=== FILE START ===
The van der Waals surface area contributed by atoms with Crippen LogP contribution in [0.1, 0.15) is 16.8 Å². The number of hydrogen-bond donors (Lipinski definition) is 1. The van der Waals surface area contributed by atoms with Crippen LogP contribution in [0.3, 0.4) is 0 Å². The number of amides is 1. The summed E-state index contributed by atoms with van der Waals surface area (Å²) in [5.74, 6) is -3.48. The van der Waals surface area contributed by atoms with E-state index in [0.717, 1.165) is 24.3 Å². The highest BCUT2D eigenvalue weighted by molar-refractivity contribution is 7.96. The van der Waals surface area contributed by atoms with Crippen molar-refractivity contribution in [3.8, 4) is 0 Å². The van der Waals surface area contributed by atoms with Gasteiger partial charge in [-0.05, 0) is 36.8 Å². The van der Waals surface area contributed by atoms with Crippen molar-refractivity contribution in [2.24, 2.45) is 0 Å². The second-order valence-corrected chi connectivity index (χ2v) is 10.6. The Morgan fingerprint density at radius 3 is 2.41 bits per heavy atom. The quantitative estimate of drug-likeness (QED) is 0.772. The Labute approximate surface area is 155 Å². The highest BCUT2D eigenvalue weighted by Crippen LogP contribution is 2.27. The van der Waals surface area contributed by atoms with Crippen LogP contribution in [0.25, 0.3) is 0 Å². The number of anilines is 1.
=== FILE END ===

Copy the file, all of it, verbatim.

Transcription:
The van der Waals surface area contributed by atoms with Crippen LogP contribution in [0.1, 0.15) is 16.8 Å². The number of hydrogen-bond donors (Lipinski definition) is 1. The van der Waals surface area contributed by atoms with Crippen LogP contribution in [0.3, 0.4) is 0 Å². The number of amides is 1. The summed E-state index contributed by atoms with van der Waals surface area (Å²) in [5.74, 6) is -3.48. The van der Waals surface area contributed by atoms with E-state index in [0.717, 1.165) is 24.3 Å². The highest BCUT2D eigenvalue weighted by molar-refractivity contribution is 7.96. The van der Waals surface area contributed by atoms with Crippen molar-refractivity contribution in [3.8, 4) is 0 Å². The van der Waals surface area contributed by atoms with Gasteiger partial charge in [-0.05, 0) is 36.8 Å². The van der Waals surface area contributed by atoms with Crippen molar-refractivity contribution in [2.24, 2.45) is 0 Å². The second-order valence-corrected chi connectivity index (χ2v) is 10.6. The Morgan fingerprint density at radius 3 is 2.41 bits per heavy atom. The quantitative estimate of drug-likeness (QED) is 0.772. The Labute approximate surface area is 155 Å². The highest BCUT2D eigenvalue weighted by Crippen LogP contribution is 2.27. The van der Waals surface area contributed by atoms with Crippen LogP contribution in [0.25, 0.3) is 0 Å². The number of anilines is 1.